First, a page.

The engine business is contained under the Create segment. Its per seat pricing model does not allow Unity to fully scale with the growth of the applications it is supporting; contrast that with Epic Games’ Unreal Engine, which takes a 5% royalty on all revenues above $1m.
Game revenue is increasingly concentrated in live ops and games-as-a-service titles. Players are spending more time within individual titles rather than playing numerous single-player games, and this isn’t conducive to a pricing model that does not scale with revenue. In some ways this has always been Unity’s plan: build a low-priced game engine and upsell through adjacent services. But when it comes to the bottom line, things still aren’t clicking.
Unity also has a habit of overpaying for acquisitions. It paid $4.4bn for ironSource last year, a whopping 74% premium. It also acquired Weta Digital for $1.53bn in cash and stock considerations in November 2021 to bolster its VFX and animation capabilities. In its subsequent annual report, Unity noted it “incurred significant costs, expenses and fees for professional services and other transaction costs in connection with the Weta Digital Acquisition.” The company recognized $668m in intangible assets and $858m in goodwill (the premium paid over fair value). While Weta is private and a fixed deal premium cannot be ascribed, Unity clearly did not realize growth that would justify this acquisition cost.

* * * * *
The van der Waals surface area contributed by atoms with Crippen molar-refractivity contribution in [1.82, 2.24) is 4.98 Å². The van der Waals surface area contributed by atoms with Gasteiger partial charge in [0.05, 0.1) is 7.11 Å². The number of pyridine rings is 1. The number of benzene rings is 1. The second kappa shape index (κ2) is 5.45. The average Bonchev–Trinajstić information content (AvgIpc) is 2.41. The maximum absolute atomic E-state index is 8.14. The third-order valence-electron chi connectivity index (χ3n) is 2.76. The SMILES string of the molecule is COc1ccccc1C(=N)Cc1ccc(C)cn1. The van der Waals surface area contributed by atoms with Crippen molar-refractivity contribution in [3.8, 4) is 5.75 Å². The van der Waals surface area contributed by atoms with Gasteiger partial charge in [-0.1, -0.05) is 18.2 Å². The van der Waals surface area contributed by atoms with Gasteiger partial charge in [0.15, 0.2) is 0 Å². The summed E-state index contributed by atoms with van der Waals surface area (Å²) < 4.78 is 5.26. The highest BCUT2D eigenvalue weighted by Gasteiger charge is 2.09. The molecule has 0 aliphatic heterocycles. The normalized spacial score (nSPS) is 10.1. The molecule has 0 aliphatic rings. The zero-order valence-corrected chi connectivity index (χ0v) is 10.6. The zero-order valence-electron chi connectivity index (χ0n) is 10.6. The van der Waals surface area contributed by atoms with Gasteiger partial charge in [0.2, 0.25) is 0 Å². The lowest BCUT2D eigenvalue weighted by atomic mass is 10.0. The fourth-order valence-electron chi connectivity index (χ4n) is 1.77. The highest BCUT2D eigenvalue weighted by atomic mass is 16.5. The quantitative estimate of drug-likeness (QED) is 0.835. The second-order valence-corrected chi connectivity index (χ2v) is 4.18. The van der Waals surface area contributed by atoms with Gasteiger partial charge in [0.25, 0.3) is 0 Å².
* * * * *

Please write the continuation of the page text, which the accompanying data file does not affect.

In that one Runtime Fee blog post, Unity shattered customer goodwill it had spent years building up. The complaints of game developers are summarized in a collective letter signed by two dozen studios and endorsed by hundreds more.
Particular criticism was drawn to the retroactive nature of the terms. When initiated next January, developers’ eligibility will be determined based on lifetime installs. Then, the fee would kick in for all new installs that occur after January 1st. Unity also did not clarify how multiple installs would be treated or how piracy would be controlled. The pushback was so severe, death threats were called into Unity’s offices last week.